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This week, Dr. Zach Papendieck spoke to The Wellness Way student club about “Neuronal Plasticity & Inflammation.”

Dr. Zach Papendieck, D.C. on “Neuronal Plasticity & Inflammation”

In the Wellness Way, we are taught to address all three T’s — thoughts, traumas, toxins — of each patient that walks through our doors. We get thorough training on how to address traumas and toxins, but how do we address thoughts?

Dr. Zach emphasized if there is inflammation in the body, there is inflammation in the brain. He used the “brain on fire” as a common phrase he uses with patients to help better paint the picture. By lowering the inflammation and stressors on the body it allows the body the ability to adapt better.

Dr. Zach gave an example of how poor digestion can lead to inflammation in the brain. He said if the body is in fight or flight mode constantly due to chronic stress, the body will naturally dampen the digestion of food leading to lower stomach acid and mucosal lining. But what do people do when they’re stressed? EAT. Leading to poor digestion and inflammation in the body leading to inflammation in the brain. Everything is connected and working together in unison just like the Swiss Watch Principal shows.

Neuronal plasticity, characterized by the nervous system’s capacity to react and adjust to environmental shifts, plays a crucial role in various physiological processes. This concept is exemplified by Wolff’s law, which underscores the neuronal remodeling, formation of new synapses, and generation of fresh neurons in response to stimuli. Often seen are psychiatric conditions with impaired neuronal plasticity, as seen in individuals with depression who struggle to cope or adapt to their surroundings. These individuals commonly experience issues with blood sugar regulation. Brain deterioration can begin in childhood. Early childhood traumas can disrupt the maturation of brain function. By addressing all three T’s—thoughts, traumas, and toxins—we can reduce inflammation, facilitating better adaptation to stressors. Remarkably, children often exhibit rapid improvement upon addressing these factors.

What testing should be run to give us an understanding of someone’s thoughts?

  • Examine the patient’s spine and make sure they are well adjusted.
  • Comprehensive blood testing to get a picture of overall function of the body is a good place to start. Common markers to pay attention for are: dyslipidemia, hypertension, low HRV, high chronic stress load (high cortisol), inflammation (hsCRP), blood glucose , oxidative stress, poor methylation. This can show cognitive decline if the patient is not adapting well in these areas.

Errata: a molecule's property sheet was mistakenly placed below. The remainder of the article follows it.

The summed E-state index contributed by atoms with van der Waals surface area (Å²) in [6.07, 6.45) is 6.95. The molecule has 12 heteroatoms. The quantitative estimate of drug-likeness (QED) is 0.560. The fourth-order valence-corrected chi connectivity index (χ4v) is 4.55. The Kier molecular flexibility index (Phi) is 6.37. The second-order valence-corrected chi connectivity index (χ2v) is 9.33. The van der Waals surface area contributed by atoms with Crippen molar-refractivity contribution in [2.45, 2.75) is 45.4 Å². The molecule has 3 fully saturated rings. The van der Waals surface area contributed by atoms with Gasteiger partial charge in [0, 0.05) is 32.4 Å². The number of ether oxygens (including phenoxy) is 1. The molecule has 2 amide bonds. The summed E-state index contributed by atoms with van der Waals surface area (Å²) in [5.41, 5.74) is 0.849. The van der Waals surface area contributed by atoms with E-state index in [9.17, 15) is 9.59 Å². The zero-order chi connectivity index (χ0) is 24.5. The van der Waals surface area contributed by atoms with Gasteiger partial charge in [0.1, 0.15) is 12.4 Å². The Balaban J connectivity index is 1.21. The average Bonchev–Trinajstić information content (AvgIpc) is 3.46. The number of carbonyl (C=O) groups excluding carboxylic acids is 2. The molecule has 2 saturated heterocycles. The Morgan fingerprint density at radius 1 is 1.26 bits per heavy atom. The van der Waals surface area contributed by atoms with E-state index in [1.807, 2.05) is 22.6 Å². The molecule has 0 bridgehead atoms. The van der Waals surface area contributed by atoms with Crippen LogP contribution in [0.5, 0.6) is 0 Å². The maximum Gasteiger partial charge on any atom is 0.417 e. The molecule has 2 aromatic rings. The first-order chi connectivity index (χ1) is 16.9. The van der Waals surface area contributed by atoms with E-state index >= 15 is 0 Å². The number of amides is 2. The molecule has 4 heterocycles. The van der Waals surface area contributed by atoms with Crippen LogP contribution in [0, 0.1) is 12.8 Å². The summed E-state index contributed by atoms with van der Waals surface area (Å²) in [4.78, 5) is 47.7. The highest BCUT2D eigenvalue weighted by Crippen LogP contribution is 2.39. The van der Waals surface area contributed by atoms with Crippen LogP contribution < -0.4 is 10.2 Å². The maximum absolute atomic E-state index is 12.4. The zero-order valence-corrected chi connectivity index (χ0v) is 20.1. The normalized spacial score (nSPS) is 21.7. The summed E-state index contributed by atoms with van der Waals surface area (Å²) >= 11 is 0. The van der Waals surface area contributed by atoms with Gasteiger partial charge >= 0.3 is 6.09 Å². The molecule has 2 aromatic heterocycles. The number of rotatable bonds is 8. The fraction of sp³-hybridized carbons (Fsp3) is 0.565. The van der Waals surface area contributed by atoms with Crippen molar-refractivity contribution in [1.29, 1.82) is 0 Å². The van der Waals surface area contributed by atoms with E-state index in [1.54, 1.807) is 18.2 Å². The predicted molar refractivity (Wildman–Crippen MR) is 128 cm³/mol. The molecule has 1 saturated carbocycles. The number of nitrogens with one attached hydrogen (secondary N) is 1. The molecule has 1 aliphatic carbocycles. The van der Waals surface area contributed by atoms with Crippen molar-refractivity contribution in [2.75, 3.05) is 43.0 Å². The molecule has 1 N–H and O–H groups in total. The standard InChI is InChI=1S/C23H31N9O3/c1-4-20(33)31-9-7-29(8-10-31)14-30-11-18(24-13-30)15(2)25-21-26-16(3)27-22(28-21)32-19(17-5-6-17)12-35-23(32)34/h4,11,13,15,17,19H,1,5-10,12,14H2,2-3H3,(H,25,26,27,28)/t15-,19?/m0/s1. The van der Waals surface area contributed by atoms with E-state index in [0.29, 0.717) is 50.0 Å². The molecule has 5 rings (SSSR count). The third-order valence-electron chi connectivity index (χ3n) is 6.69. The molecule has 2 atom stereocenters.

• DUTCH testing can show hormone levels as well as a well understanding of cortisol function. Hormones are key to check because they derive many thoughts.
  • Food allergy testing can show the immune system and digestive function. Identifying foods for the patient to avoid is a great place to start reducing overall inflammation.


Our brain requires sugar for proper functioning, yet excessive intake can result in insulin resistance, a condition where cells become less responsive to insulin. This resistance can lead to a cascade of effects, including the interaction of inflammatory cytokines with mood-regulating pathways, resulting in impaired sleep, cognitive dysfunction, and fatigue. Furthermore, increased levels of glucocorticoids, such as cortisol, due to hippocampal reduction in neurons, can disrupt signaling between the hippocampus and adrenal glands. Glucocorticoids also significantly impact neurotransmitter levels in the brain. It’s crucial to examine overall lab results to understand how the body adapts to stress, as seen in diabetics experiencing neuropathy or even toe amputation due to poor sugar regulation and subsequent reduced neurological function. This dysregulation of blood sugar, often termed Type 3 diabetes, can contribute to conditions like Alzheimer’s disease.

Alzheimer’s, characterized as Type 3 diabetes, involves an inability to adapt to stressors, leading to blood sugar dysregulation, which affects insulin and cortisol levels. In Alzheimer’s, excessive blood sugar demands stress insulin, resulting in insulin resistance, which downregulates brain insulin uptake across the blood-brain barrier, ultimately reducing insulin levels in the brain. However, insulin plays a vital role in brain plasticity and the clearance of amyloid plaques. The insulin-synapse axis is a key player in brain plasticity, as insulin strengthens synapses and connections between neurons, highlighting the intricate relationship between insulin, cortisol, glucose, and neurological function in the context of Alzheimer’s disease.

Advice to patients to help with neuronal plasticity

  • No Sugar Diet
  • Short term memory= repeat to remember
  • Long term memory= remember to repeat
  • Brush your teeth with the opposite hand
  • Play the memory card game
  • Drive to work a different way
  • Supplements
    • Blood sugar glandular
    • Gymnema
    • Oregon Grape
    • Goldenseal

Submitted by Maddie Eager


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Disclaimer: This content is for educational purposes only. It’s not intended as a substitute for the advice provided by your Wellness Way clinic or personal physician, especially if currently taking prescription or over-the-counter medications. Pregnant women, in particular, should seek the advice of a physician before trying any herb or supplement listed on this website. Always speak with your individual clinic before adding any medication, herb, or nutritional supplement to your health protocol. Information and statements regarding dietary supplements have not been evaluated by the FDA and are not intended to diagnose, treat, cure, or prevent any disease.

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